EMC and IDC got a lot of publicity a couple of weeks ago when they released research suggesting that the digital universe was 10 per cent bigger last year than originally estimated at 281 billion gigabytes (281 exabytes) and growing by nearly 60 per cent a year. They estimated that it could reach 1.8 zettabytes (1,800 exabytes) by 2011.
By submitting your personal information, you agree that TechTarget and its partners may contact you regarding relevant content, products and special offers.
My first reaction was to ask why we can’t do something to reduce data creation. Just because more data is being created, that doesn’t mean it’s worth keeping. In much the same way as our society has moved from one where milk bottles were recycled every day by the milkman to a world where drinks are sold in plastic bottles or cartons, generating much more waste and pollution along the way, so data generation has, it appears, got completely out of control.
We have begun to recognise the dangers posed by environmental waste and taken steps to counter it by recycling and reducing packaging (albeit in a limited way) but our approach towards data seems to be much more casual. Why? The things we use to create data and the devices that are required to store it use power and resources. Surely it makes environmental sense (and common sense) to try and reduce data generation by erasing all trivial or unimportant information before it is stored?
According to IDC/EMC, we have now reached a point where more data is generated about a person than by that person. Our digital shadows are now bigger than we are. Apparently, this is a good thing. I can’t think why. How can it be acceptable for there to be more information about me than I can generate myself? What sort of information is it? How much of it is unnecessarily duplicated? How much is valueless? How much could be damaging if it is misused?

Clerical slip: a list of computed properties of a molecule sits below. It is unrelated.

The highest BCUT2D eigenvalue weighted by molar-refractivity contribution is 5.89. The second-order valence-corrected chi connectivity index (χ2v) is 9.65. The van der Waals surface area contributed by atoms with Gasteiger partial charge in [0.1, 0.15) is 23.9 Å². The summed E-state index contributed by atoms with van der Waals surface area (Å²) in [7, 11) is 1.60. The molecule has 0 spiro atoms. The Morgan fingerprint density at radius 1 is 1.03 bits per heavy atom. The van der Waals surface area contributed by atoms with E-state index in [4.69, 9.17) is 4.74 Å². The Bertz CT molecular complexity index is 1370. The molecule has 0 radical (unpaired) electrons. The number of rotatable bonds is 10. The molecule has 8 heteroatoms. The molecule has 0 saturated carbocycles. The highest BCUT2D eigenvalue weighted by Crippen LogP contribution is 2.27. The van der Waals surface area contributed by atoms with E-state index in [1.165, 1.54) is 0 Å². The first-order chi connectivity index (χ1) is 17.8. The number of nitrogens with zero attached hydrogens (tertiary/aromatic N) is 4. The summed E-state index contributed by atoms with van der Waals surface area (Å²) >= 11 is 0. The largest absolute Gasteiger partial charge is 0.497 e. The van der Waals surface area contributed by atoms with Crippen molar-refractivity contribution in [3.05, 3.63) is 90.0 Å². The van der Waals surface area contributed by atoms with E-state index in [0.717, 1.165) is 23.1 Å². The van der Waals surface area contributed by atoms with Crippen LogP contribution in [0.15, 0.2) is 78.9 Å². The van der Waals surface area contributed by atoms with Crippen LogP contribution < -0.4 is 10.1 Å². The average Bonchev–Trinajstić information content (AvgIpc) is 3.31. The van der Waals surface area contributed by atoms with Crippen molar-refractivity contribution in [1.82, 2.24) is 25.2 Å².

Labelling the data generated about us a ‘digital shadow’ serves two purposes: it makes it sound harmless in the same way as the shadow we throw on the ground when we stand in the sun and it also gives it a feeling of natural inevitability – you throw a shadow when you’re in the sun and you throw a digital shadow in a digital universe. The message seems to be ‘don’t worry, it’s natural’.
But is it? The way I see it, there’s a big difference between my natural shadow and my digital shadow. My real shadow may follow me around but people don’t make judgements on me based upon it; they do when it comes to my digital shadow. I can manoeuvre my natural shadow by the way I stand in the sun or the light but my digital shadow is created and controlled by others. My natural shadow may get bigger at times, but it also shrinks. My digital shadow increases all the time. Who are the people making my digital shadow? What information are they putting into it?
Personally, I’d be much happier if some kind of discipline was applied to the digital universe and my shadow. From a technology point of view, that means working to limit data emissions about individuals and the amount of data stored about them. Instead of a system where more and more data is spewed out and stored without any real attempt to assign value to it and erase or discard useless information at the point of input, we should be focusing on ways to reduce data pollution. I don’t want to live in a world of shadows, do you?